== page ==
New systems sharpen investigative edge









GCN: What is information
technology’s role at the Drug Enforcement Administration?
CAMERO: It is fairly substantial.
  I recall a number of years ago when the special agent in charge of the New
York bureau was visiting headquarters. We were talking about the role of technology in his
operation. His comment was very telling. He said, conservatively, 70 percent to 75 percent
of the cases in DEA could not be made without the support of computers and technology.
  That tells me just how important technology is in our business, and
that’s why we focus on it so much.
  Within DEA, my role is to provide a strategy to which other departments can
react.
  The strategy basically has to do with direction and vision and to facilitate
interaction between the IT group and other DEA and Justice Department divisions.
  I also get feedback as to whether the strategies make any sense for the other
divisions. Once that is done, then we can integrate that into an overall strategy.
  Cooperating and coordinating with other Justice agencies has been very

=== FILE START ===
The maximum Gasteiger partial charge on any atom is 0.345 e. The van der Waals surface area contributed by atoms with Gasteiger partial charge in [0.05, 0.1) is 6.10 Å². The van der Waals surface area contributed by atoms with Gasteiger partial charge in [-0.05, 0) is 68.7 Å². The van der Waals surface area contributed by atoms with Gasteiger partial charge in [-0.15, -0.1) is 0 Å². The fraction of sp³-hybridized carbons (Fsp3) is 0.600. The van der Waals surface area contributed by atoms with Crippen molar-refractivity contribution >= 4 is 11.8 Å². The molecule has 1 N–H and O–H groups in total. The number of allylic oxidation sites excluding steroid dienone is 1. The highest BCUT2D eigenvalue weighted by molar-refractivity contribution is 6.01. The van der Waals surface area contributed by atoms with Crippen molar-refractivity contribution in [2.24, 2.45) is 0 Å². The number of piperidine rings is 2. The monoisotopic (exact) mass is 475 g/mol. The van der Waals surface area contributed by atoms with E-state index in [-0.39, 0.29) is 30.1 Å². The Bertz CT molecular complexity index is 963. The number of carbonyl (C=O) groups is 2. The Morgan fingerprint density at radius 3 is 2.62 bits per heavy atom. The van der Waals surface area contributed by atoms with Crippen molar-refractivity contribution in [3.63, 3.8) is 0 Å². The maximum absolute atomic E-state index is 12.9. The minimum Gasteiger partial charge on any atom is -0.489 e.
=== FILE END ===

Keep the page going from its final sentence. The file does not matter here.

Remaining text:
interesting, especially lately. We spend a lot of time looking at what other agencies are
doing to learn what lessons they have learned and to avoid reinvention of solutions they
have already come up with.


GCN: How have your personnel and
budget changed in the IT shop?
CAMERO: Our personnel is sitting at around 120 full-time employees; our budget is
about $81 million.
  Personnel has dropped between 1980 and today.
  It was as high as 148 employees, so we have taken some fairly significant cuts
along the way.
  In terms of our budget, our 1980 budget was $4 million, but you’d have to
translate that into dollar value then.
  The personnel cut has been somewhat remedied by technological improvements.
For example, we did not have database management systems. We got those in the early 1980s.
We have also continued to acquire design tools and that has helped a lot.
  But probably the biggest offset has been in the use of contracting support. We